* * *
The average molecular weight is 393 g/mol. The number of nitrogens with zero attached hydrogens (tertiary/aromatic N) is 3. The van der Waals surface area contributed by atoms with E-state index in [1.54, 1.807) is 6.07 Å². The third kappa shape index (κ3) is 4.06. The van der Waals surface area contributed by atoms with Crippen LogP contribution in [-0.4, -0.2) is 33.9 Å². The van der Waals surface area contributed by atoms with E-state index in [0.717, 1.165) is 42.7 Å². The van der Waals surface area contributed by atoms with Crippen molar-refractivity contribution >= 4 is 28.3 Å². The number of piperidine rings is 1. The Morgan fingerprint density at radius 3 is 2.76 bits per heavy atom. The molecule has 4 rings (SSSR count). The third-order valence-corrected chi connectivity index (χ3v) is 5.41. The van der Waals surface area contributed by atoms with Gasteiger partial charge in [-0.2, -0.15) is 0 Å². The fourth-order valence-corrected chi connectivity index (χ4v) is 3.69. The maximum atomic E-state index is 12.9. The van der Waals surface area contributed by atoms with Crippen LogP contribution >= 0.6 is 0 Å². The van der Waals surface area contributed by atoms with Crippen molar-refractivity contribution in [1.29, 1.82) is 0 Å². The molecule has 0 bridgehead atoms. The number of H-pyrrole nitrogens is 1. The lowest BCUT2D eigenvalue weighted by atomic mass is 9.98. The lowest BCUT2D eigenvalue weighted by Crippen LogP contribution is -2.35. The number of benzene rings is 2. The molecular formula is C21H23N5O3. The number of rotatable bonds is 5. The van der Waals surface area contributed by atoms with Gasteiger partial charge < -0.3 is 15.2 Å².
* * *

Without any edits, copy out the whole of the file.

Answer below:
The average molecular weight is 393 g/mol. The number of nitrogens with zero attached hydrogens (tertiary/aromatic N) is 3. The van der Waals surface area contributed by atoms with E-state index in [1.54, 1.807) is 6.07 Å². The third kappa shape index (κ3) is 4.06. The van der Waals surface area contributed by atoms with Crippen LogP contribution in [-0.4, -0.2) is 33.9 Å². The van der Waals surface area contributed by atoms with E-state index in [0.717, 1.165) is 42.7 Å². The van der Waals surface area contributed by atoms with Crippen molar-refractivity contribution >= 4 is 28.3 Å². The number of piperidine rings is 1. The Morgan fingerprint density at radius 3 is 2.76 bits per heavy atom. The molecule has 4 rings (SSSR count). The third-order valence-corrected chi connectivity index (χ3v) is 5.41. The van der Waals surface area contributed by atoms with Gasteiger partial charge in [-0.2, -0.15) is 0 Å². The fourth-order valence-corrected chi connectivity index (χ4v) is 3.69. The maximum atomic E-state index is 12.9. The van der Waals surface area contributed by atoms with Crippen LogP contribution >= 0.6 is 0 Å². The van der Waals surface area contributed by atoms with Crippen molar-refractivity contribution in [1.29, 1.82) is 0 Å². The molecule has 0 bridgehead atoms. The number of H-pyrrole nitrogens is 1. The lowest BCUT2D eigenvalue weighted by atomic mass is 9.98. The lowest BCUT2D eigenvalue weighted by Crippen LogP contribution is -2.35. The number of benzene rings is 2. The molecular formula is C21H23N5O3. The number of rotatable bonds is 5. The van der Waals surface area contributed by atoms with Gasteiger partial charge < -0.3 is 15.2 Å².